The Mechanism of Our Unity

The model of our unity, the motives for our unity, and notice thirdly what we learn about the mechanism of our unity. Look at verses 22 and 23 again. “The glory that You have given Me, I have given to them that they may be one, even as we are one.” The glory that Jesus is referring to there takes us back, all the way back, to the very beginning of His prayer, doesn’t it? Verse 1, “Father, the hour has come. Glorify Your Son that the Son may glorify You.” Do you remember when we looked at verse 1 we said where this glory is going to be displayed, by what means this glory that Jesus is speaking about in verse 1 will shine out into the dark world. We said that it shines out from the cross. The glory He’s praying for here is not the glory of exaltation yet to come, but it’s the glory of displaying God most clearly and fully in His own crucifixion. That’s what He meant by “the hour,” remember? “The hour” is the appointed moment of His climactic suffering and sacrifice at Calvary. That’s the glory that He prays the Father would give to Him.

“And now it’s the glory, the same glory,” He says, “that I have given to the Church” – a cruciform, cross-shaped glory. The glory that’s seen most clearly in weakness, in nails in His hands and feet, in suffering servanthood. This glory, Jesus says, is now also to shine from the Church. And when it does, to the degree that it does, it results in ever-deepening unity between us. “That they may be one even as we are one.” It was a slogan of the German reformer, Martin Luther, to declare “crux probat omnia” – “the cross is the test of everything.” The cross is the test of everything. Cruciform churches, churches that embrace weakness, that aren’t interested in displays of power, Christians who serve rather than demand to be given their place, ministry that relies on the improbable preaching of the Word instead of the manipulative techniques of the world, these are churches that will enjoy the blessing of Christian unity. The glory that Jesus gives us here is not the glory that is to come; we’re going to think about that in just a moment in the next verses in the passage. Here, it is the glory of the cross, the glory of Calvary, the glory of the Suffering Servant.

And our unity depends upon it because unity demands, doesn’t it, humble service. It demands long-suffering. It demands sacrifice – not insisting on your own way and your own will, but humbly serving your brothers and sisters. True unity is always cross-shaped. Isn’t it? “Crux probat omnia” – “the cross is the test of everything” in our Christian lives, in our churches. Is our unity formal and superficial only, or is it the real thing? If it is, it will be the fruit of a cruciform glory, a glory that shines from us only as we serve each other in the pattern and the likeness of Jesus Christ to whom we are united. So the source of our unity, you see, is our union with Christ.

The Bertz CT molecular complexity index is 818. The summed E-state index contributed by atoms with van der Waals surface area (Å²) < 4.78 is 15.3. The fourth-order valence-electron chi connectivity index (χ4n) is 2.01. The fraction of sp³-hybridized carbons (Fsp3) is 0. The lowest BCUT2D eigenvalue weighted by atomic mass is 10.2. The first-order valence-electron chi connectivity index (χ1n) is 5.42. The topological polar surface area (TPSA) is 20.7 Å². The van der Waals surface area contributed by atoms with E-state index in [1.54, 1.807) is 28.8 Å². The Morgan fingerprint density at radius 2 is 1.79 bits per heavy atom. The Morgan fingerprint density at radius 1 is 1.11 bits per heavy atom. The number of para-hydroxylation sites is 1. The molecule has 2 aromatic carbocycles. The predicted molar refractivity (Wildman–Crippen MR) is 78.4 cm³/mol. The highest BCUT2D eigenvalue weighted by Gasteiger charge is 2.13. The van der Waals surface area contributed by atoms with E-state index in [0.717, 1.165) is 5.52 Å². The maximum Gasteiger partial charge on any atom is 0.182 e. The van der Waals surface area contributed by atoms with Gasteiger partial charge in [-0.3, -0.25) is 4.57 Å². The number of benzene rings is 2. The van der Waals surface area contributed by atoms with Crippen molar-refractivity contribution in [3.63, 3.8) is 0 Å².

The Goal of Our Unity

Then, in the second place, we learn here about the goal of our unity. Our unity in Christ leads to our coming unity, perfect unity in heavenly glory still to come. Look at verse 24. “Father, I desire that they also whom You have given Me may be with Me where I am that they may see My glory that You have given to Me because You loved Me from before the foundation of the world.” It’s an extraordinary statement. The Father is going to glorify Jesus in heaven after His resurrection and ascension and He will do it because He has loved the Son from eternity, from before the foundation of the world. And it’s in the context of the Father’s eternal love of the Son, it is one of the great tokens of the Father’s love for His Son that He gives a gift, a love-gift to His Son of a people for Himself. “The people whom You have given me,” is an expression we’ve seen repeated over and over throughout this prayer. Here it is one more time. And as He thinks about “the people whom You have given Me,” He prays for them, for us, that we may in due course “be with Him where He is and see His glory.”

This is what older theologians call “the beatific vision.” It’s what makes heaven, heaven, you see. The great question for us as we try to think about, “What will heaven be like?” is not whether there will be dogs in heaven or hamburgers in heaven or Handel or Mozart or Bach in heaven. Frankly, these are immodest, even trivial questions. It’s like driving through some staggering landscape on vacation, you know. I think about Glencoe or the Cuillin Mountains on the island of Skye in my homeland. Just amazing landscapes. And you’re staggered at the scenery as you drink it in – the soaring mountains, the crashing waterfalls, the plunging ravines, the shades of light and dark as the clouds scud across the sky. And it takes your breath away and then you turn around to look at the passengers with you and to exclaim in wonder at it all and they’re busy doom-scrolling on their phones and they’re missing majesty. They’re missing majesty.

Why are we so eager to imagine heaven as, as much like here as we can possibly make it? I’ve never understood that. Yes, it’s going to be a new creation, not some vague, ethereal existence, to be sure. There will, no doubt, be much there that we recognize – beaches and barbeque and best friends. No doubt. But our joy will not be in those things for their own sake. Not ultimately. No! There, the glory of Christ blazes with undimmable brilliance, irradiating every inch of the new creation. There, the beatific vision opens before us. Jesus asks the Father that you might be with Him where He is to see His glory. What a destiny belongs to you, child of God – together with Jesus, in His place, face to face with the One who died for us, seeing with new created eyes the light of God shining in His exalted face. And our unity here is designed to help us get there, where unity, our unity at last, will be completed and Jesus’ prayer here will be finally, fully, perfectly answered. I need you and you need me and we need each other if we’re going to get there one day. That’s the point, you see.